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Título : Prenatal stress and later metabolic consequences : systematic review and meta-analysis in rodents
Autor : Burgueño, Adriana 
Juárez, Yamila R. 
Genaro, Ana María 
Tellechea, Mariana L. 
Fecha de publicación : 2019
Editorial : Elsevier
Cita : Burgueño, A. L., et al. Prenatal stress and later metabolic consequences : systematic review and meta-analysis in rodents [en línea]. Postprint de artículo publicado en Psychoneuroendocrinology. 2019, 113. doi:10.1016/j.psyneuen.2019.104560. Disponible en:
Resumen : Abstract: Background: Numerous rodent studies have evaluated the effects of maternal stress (MS) on later in life susceptibility to Metabolic Syndrome (MetS) intermediate phenotypes with varying results. The aim of this study was to quantitatively synthesize the available data on the effects of MS on offspring obesity, estimated indirectly by body mass (BM), body fat (BF) and plasma leptin; systolic blood pressure (SBP); plasma glucose (and insulin) and blood lipid concentrations. Methods: Literature was screened and summary estimates of the effect of MS outcomes were calculated by using random-effects models. Data on the effects of exogenous corticosteroid administration (or inhibition of 11β-HSD2) during pregnancy in rodents was analysed separately to characterize the direct phenotypic effects of prenatal corticosteroid excess (PCE). Results: We conducted 14 separate meta-analyses and synthesized relevant data on outcomes scarcely reported in literature. Both MS and PCE were associated with low birth weight without rapid catch-up growth resulting in decreased body mass later in life. Our analysis also revealed significant and contradictory effects on offspring adiposity. Little evidence was found for effects on glucose metabolism and blood lipids. We identified increased SBP in offspring exposed to PCE; however, there is not enough data to draw any conclusion about effects of MS on SBP. Conclusions: Neonatal weight proved to be decreased in offspring prenatally exposed to stress or corticosteroids, but laboratory rodents in the absence of a challenging environment did not show catch-up growth. The available evidence is inconclusive regarding the effect on adiposity revealing clear methodological and knowledge gaps. This meta-analysis also confirmed a significant positive association between PCE and SBP. Nevertheless, additional studies should address the association with MS.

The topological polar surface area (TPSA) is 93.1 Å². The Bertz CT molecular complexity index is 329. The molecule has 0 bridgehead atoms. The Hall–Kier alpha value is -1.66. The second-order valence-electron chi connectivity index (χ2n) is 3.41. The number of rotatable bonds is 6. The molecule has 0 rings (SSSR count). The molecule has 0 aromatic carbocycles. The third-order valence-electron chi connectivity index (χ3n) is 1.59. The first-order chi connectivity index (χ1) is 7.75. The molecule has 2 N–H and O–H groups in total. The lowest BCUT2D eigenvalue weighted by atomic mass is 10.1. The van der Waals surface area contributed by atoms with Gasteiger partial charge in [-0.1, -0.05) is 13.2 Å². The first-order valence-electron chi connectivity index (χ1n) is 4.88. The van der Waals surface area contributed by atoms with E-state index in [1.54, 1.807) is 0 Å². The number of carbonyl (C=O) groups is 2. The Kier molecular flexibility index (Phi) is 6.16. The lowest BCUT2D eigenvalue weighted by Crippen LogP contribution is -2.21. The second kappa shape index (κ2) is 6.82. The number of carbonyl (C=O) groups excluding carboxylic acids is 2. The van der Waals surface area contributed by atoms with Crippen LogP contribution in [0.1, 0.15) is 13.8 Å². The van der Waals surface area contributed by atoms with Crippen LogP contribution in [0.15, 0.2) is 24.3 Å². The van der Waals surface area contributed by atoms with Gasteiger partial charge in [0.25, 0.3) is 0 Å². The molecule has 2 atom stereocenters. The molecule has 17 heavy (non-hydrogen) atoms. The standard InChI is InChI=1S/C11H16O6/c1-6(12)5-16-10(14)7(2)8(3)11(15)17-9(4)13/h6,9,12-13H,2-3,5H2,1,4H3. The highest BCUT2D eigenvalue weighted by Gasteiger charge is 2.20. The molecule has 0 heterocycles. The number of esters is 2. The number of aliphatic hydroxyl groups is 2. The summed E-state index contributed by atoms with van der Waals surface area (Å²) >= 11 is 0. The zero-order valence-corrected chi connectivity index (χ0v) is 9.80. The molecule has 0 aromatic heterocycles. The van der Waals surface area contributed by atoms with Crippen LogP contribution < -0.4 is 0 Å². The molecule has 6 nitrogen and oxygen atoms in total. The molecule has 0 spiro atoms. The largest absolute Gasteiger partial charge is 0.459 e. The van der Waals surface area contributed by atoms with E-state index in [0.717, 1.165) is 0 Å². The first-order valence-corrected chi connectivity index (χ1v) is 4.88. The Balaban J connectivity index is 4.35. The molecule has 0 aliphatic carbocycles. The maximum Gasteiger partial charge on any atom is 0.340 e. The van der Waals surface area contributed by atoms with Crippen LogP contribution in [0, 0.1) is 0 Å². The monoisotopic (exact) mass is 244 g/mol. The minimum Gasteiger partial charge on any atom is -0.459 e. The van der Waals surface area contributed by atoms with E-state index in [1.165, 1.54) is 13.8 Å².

ISSN : 0306-4530 (online)
Disciplina: MEDICINA
DOI: 10.1016/j.psyneuen.2019.104560
Derechos: Acceso abierto. 12 meses de embargo
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